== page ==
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Bill is an attorney, licensed in state and federal district courts with extensive criminal law experience. He litigated more than 50 felony level cases in the United States and overseas as lead counsel, serving in positions as both chief prosecutor and senior defense counsel; he has adjudicated countless pretrial hearings. He is also a former Army officer with considerable international law expertise — before joining the SUNY community he was assistant professor, course director of international law, and deputy director of the Law of Armed Conflict Center at the United States Military Academy, West Point.
Professor Peters coached undergraduate teams in 2006 and 2007 at the International Institute of Humanitarian Law in the Villa Ormond at San Remo, Italy, and for the 19th and 20th Jean-Pictet international humanitarian law competitions held near Madrid, Spain in 2007, and Bern, Switzerland in 2008. In the 1990s he deployed as legal advisor to military commands frequently, twice for UN relief missions in the Sub-Saharan failed state of Somalia.
Earlier in his career he lived in Central America, Africa, and Alaska, and was posted from upstate New York to coastal Virginia, Georgia, South Carolina, Missouri, and to a presidential escort assignment which included duty at the White House in the Carter and Reagan administrations and as a sentinel of the Honor Guard at the Tomb of the Unknown Soldier.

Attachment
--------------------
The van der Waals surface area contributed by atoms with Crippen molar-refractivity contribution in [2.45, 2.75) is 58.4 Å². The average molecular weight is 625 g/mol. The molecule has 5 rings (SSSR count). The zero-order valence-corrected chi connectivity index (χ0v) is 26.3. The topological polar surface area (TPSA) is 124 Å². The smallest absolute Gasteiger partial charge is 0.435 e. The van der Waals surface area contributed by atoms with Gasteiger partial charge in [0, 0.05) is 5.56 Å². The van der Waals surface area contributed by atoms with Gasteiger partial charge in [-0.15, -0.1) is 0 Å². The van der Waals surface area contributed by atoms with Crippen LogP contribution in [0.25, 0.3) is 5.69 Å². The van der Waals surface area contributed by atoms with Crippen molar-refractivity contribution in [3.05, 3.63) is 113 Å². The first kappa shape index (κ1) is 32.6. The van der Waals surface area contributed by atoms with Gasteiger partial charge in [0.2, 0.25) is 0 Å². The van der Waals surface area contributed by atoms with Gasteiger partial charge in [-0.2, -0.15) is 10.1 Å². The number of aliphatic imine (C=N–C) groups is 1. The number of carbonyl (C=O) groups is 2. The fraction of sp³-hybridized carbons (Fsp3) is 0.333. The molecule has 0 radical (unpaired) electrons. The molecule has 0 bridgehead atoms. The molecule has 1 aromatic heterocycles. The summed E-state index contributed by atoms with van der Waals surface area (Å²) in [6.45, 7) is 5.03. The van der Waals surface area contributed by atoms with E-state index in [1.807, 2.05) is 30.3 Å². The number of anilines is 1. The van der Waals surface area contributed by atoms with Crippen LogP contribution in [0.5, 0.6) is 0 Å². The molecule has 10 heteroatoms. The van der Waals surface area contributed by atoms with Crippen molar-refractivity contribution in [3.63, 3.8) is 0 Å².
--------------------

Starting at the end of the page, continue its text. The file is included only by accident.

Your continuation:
In quieter times he enjoys wilderness camping (in “the Great Alone” as Robert Service called it), tour kayaking, cross-country skiing, and antiquing with his wife upstate and across New England.
His publications include numerous peer reviewed articles and essays.
Professor Peters’ scholarship appears in such diverse venues as: The New England Journal of International and Comparative Law; Social Justice — a Journal of Crime, Conflict & World Order; Nationalities Papers; The International Bar Association’s Annual Academic Newsletter for 2008, and in law journals including the Brigham Young University Law Review; and Northern Illinois University Law Review. Recent work includes an entry in the Encyclopedia of Transitional Justice, a chapter which critically examines the adjudication of war crimes in the edited book Crimes of State Past and Present: Government Sponsored Atrocities and International Legal Responses, and an article published in the Elon Law Review.
Office: Redcay Hall 160
Phone: (518) 564-3343